Melbourne And Sydney Divided As Gay Marriage Vote In Australia Nears

Sydney Gay and Lesbian Mardi Gras

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Grace Carr Reporter
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As Australia nears a landmark vote on legalizing gay marriage, many opposed to the legislation are expressing their opposition while wreaking noticeable havoc in the form of mass distribution of posters and flyers.

After the Senate gave the green light for a voluntary vote at the request of Australian Prime Minister Malcolm Turnbull in early August, the political climate has become increasingly tense as the country creeps closer to a vote to determine if same-sex couples will be able to legally marry. Flyers proclaiming that homosexuality is “a tragedy of a family,” and “a curse of death” have been circulating through Melbourne and Sydney, according to the New York Times. Other posters read “stop the fags,” and claim that children who grow up in homosexual households experience emotional problems.

Turnbull denounced the flyers, but said that people will “often say things that are hurtful and unfair and sometimes cruel, but that is part of a debate.” He added however, that he “deplore[s] disrespectful, abusive language whether it is directed at young gay people, or other religions or other races.”

“We’re seeing this really distressing imagery and language vilification of L.G.T.B.I. people,” said Sally Rugg, the marriage equality campaign director at activist organization GetUp. The flyers aren’t solely responsible for stirring things up in Australia, however, for the Catholic Church has loudly rejected the upcoming vote and what may come from it.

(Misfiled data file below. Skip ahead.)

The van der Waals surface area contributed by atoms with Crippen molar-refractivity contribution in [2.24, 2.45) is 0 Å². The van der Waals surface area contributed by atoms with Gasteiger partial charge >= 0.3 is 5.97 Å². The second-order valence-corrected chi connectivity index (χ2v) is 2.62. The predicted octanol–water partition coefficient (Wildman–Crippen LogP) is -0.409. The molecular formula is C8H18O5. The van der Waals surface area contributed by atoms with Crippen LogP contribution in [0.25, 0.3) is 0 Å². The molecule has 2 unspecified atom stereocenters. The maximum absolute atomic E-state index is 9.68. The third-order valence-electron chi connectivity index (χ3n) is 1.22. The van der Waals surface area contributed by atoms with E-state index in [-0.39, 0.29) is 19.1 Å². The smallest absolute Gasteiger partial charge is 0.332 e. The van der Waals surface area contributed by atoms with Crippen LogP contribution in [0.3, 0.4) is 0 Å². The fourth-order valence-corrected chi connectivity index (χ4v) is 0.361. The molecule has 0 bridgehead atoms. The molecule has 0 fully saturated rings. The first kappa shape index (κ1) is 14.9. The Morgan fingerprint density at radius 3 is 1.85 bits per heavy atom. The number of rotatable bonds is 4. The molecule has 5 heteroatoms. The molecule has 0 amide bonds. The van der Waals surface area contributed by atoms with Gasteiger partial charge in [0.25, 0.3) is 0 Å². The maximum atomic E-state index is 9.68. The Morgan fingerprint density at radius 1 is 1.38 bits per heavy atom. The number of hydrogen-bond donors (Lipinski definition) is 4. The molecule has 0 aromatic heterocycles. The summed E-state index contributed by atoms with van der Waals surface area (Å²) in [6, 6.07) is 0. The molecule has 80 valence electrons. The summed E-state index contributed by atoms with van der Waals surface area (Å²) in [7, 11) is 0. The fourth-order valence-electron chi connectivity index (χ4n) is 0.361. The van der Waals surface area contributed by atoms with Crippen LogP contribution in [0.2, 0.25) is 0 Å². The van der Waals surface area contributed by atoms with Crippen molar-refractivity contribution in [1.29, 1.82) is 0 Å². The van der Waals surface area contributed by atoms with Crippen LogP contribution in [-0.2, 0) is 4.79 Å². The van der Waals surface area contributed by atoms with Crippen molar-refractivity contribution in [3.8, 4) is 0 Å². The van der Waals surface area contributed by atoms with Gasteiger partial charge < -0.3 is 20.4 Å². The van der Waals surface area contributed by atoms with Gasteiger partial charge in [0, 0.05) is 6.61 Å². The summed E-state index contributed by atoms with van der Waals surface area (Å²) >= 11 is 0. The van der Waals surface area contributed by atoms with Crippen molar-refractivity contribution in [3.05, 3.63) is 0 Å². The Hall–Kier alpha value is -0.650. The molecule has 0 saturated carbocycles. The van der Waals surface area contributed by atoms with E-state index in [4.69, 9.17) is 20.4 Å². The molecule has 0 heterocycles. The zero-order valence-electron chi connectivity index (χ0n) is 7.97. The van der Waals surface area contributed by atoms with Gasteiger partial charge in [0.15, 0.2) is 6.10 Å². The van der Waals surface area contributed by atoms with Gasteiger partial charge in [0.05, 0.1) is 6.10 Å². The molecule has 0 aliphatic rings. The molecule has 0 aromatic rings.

“I would be very emphatic that our schools, our parishes exist to teach a Catholic view of marriage,” said Denis Hart, the Archbishop of Melbourne, according to the Sunday Morning Herald. “Any words or actions which work contrary to that would be viewed very seriously,” he added, noting that employees of the Church — there are roughly 180,000 in Australia — who marry a same-sex partner will very possibly be fired for acting defiantly. “Our teachers, our parish employees are expected totally to uphold the Catholic faith and what we believe about marriage. People have to see in words and in example that our teaching of marriage is underlined,” he added.

Australians who wish to cast a ballot have until the end of Wednesday to register. Some think the vote will do nothing, as it is not legally binding, and others — including those who support gay marriage — think it will simply expose gays to more discrimination than they already receive.

“This $122 million exercise is an amazing waste of money,” Bill Shorten, leader of the opposition Labor Party, said Monday. “And it will trigger and give license to some really horrible things to be said.”

“It is a shame that everyday moms and dads are being called bigots and haters simply for their genuine belief that marriage is between a man and a woman,” said Dr. Pansy Lai, leader of the Australian Chinese for Families Association.

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